My thoughts took me to the novel “Eyes Wide Open” by Ted Dekker. I won’t go too much into the story, but the struggle of one of the main characters really gave me new insight into confidence and self-perception. The female character is being told she is ugly. She is told by someone in authority (paraphrased) “you think you are average or even pretty, but I’m going to show you just how ugly you are. Then you will be able to appreciate how we recreate you into something beautiful.” She is exposed to mirrors that distort and contort her image into a hideous creature. She is exposed to the distortion long enough that it becomes her reality. And she buys into the lie that she is a hideous being that needs to undergo extreme transformation.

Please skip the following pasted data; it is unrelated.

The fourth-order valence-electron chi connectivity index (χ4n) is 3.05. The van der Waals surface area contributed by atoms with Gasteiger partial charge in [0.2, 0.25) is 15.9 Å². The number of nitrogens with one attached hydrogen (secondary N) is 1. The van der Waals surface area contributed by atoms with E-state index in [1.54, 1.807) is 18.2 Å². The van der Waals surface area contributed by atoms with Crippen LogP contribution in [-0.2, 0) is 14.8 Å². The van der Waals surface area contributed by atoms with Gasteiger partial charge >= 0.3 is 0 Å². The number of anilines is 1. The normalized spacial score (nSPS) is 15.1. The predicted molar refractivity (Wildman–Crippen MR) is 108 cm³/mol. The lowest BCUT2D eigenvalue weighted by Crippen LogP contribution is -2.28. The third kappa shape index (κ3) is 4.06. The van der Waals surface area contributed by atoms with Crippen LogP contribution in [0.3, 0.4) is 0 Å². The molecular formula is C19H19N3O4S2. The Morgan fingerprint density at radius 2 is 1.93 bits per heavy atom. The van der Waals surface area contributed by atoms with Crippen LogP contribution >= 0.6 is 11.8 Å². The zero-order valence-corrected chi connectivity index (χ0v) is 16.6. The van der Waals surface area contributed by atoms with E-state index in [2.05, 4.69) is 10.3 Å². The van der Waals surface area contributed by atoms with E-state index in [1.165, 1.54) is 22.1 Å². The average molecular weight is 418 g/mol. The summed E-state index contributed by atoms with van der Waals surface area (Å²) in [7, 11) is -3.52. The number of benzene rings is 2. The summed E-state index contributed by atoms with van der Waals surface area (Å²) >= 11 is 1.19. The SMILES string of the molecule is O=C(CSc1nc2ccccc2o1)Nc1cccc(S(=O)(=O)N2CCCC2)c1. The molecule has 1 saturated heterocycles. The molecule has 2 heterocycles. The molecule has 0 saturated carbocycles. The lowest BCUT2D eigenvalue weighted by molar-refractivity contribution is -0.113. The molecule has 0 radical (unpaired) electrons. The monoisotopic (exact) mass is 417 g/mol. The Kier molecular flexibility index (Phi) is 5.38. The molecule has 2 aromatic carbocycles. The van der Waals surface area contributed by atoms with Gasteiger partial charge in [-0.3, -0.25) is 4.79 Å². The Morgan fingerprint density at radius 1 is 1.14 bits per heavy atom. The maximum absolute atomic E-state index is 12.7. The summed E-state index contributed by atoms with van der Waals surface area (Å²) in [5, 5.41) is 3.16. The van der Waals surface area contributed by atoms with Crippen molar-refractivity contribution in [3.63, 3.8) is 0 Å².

I had to set the book down for a moment when her struggle really hit me. Isn’t that our own struggle? If there were no outside influences we would look in the mirror or some other facet of our life and think “I’m pretty average, even above average.”  But every single day we are exposed to false mirrors that show us how we should be displeased with ourselves. We are shown the images of chiseled physiques and airbrushed beauty. We are told over and over again that we are not even close. We are not average. We are below average. Hideous. And only by buying this product and that product and doing this exercise or not eating these foods will we become beautiful. Any effort made to improve our life is born out of a place of self-hatred. We are sold on the lie that we are in need of extreme transformation to even be tolerable.